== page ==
Nobody would deny that teenage footballer Ben Davis is a remarkable talent. He has signed a two-year professional contract with Fulham FC, becoming the first Singaporean to pen a deal with an English Premier League club. Unfortunately for him, that dream opportunity clashes with the need to fulfil his national service (NS) obligations. In rejecting his request for a deferment, the Ministry of Defence (Mindef) was of the view that there was no intention by the family to ensure that the 17-year-old would return to fulfil his NS duties. The teenager's father strongly disputes this, saying that his son should do NS - the only question being about the timing. An important consideration is that, when granted, deferment is for a defined period after which the sportsmen concerned must return to fulfil NS obligations. Ben's application was turned down because it did not meet the criteria. National agency Sport Singapore supported Mindef's decision because a definitive commitment to return to serve NS at a specified date has to be paramount for deferment applications. That is not the case in this instance.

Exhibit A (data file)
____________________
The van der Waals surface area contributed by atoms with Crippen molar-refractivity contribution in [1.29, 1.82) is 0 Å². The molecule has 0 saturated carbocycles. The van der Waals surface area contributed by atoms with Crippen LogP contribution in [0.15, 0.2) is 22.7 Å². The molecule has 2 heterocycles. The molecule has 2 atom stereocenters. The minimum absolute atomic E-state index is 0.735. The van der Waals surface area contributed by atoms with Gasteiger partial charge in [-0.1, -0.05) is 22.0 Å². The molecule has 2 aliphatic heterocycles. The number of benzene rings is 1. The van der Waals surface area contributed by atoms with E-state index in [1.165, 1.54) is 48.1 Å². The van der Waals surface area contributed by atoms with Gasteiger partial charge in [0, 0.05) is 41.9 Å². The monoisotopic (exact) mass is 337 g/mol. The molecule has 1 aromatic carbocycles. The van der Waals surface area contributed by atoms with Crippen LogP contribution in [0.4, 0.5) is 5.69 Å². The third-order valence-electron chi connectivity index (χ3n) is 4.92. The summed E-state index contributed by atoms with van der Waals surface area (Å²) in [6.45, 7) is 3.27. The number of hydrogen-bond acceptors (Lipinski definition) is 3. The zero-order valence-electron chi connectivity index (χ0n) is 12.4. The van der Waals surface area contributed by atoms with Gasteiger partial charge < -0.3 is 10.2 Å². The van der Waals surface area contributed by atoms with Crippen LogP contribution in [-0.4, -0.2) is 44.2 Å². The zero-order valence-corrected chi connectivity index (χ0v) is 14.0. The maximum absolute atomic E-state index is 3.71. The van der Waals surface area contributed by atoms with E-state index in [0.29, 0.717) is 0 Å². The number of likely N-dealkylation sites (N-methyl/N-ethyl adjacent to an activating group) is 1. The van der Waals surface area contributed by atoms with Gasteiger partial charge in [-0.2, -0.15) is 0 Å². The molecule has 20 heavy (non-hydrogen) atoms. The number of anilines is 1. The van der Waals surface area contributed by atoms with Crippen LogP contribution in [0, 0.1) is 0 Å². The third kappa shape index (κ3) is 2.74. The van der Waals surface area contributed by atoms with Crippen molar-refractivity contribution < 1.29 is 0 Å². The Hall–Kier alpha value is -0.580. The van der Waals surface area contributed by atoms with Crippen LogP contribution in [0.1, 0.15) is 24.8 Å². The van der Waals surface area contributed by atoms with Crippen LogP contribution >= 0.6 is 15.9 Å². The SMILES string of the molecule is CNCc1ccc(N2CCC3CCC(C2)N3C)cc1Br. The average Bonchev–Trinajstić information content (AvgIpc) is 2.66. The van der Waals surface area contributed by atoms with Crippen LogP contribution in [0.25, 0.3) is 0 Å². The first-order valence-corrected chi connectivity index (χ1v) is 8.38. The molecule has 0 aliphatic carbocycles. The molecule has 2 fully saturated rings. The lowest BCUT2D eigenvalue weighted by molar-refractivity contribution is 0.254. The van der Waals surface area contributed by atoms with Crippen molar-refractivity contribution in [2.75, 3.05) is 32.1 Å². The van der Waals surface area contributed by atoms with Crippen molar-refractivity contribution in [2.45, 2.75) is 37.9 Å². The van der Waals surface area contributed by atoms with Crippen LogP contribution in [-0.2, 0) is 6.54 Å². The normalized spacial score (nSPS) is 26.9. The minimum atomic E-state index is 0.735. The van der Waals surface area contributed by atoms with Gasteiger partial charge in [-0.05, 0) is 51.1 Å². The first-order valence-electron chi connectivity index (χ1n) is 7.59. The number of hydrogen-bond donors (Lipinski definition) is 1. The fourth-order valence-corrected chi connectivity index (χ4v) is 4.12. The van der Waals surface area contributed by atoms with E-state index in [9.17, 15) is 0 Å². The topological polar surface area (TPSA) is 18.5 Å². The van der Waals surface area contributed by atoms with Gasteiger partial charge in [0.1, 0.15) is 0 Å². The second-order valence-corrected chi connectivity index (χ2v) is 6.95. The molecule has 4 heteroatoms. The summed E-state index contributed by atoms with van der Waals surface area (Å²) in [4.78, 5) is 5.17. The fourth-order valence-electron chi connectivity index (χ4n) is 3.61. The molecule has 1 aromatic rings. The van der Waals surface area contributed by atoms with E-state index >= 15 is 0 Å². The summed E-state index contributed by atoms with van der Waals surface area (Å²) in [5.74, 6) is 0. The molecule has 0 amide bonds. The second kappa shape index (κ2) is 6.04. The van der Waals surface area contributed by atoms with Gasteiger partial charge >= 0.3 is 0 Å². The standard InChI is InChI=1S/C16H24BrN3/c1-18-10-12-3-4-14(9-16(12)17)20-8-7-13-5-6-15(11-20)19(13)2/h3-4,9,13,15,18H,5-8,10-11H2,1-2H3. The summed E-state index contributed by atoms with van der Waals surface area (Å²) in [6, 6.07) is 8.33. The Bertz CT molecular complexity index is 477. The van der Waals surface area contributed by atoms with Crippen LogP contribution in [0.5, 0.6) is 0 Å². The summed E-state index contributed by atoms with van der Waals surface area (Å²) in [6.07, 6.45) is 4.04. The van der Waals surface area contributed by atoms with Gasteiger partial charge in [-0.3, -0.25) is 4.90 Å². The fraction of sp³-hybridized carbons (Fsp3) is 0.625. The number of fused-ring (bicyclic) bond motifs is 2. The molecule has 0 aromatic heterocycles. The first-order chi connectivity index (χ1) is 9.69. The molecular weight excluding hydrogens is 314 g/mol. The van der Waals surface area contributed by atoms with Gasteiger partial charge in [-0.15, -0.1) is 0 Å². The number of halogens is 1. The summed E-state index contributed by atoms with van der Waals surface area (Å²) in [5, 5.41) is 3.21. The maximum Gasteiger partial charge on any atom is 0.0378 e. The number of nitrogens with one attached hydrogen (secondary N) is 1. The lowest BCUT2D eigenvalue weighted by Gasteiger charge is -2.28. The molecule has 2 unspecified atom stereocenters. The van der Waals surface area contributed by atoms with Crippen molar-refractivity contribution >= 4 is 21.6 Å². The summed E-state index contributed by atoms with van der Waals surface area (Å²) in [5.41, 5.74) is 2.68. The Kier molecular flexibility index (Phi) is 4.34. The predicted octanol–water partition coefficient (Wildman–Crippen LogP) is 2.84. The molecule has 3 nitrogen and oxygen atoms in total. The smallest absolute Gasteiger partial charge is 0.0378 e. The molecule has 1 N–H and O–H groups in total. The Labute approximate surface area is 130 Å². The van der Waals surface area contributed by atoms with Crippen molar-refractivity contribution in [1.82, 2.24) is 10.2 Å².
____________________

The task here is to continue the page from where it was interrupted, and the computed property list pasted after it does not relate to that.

The episode has generated public debate, with many sympathising with the boy's predicament. Their sentiments are encapsulated in the opinion that while NS can wait a little longer for just one person without harming Singapore as a whole, a promising footballer's career would be cut short, perhaps forever, if he were to not take up the once-in-a-lifetime offer now. While not untrue, this reflects an individualistic view of NS, and not the broader view of the individual's collaborative role to contribute to the safeguarding of Singapore. Mindef does indeed grant deferments, including for exceptional talent, and disruption of NS as well. But these must be exceptions to the general rules of enlistment and subject to guidelines. Only three athletes - swimmers Joseph Schooling and Quah Zheng Wen, and sailor Maximilian Soh - have met the deferment criteria in the past 15 years. That reveals the high yardstick applied for deferments, one of which calls for personal achievement to also translate into national glory.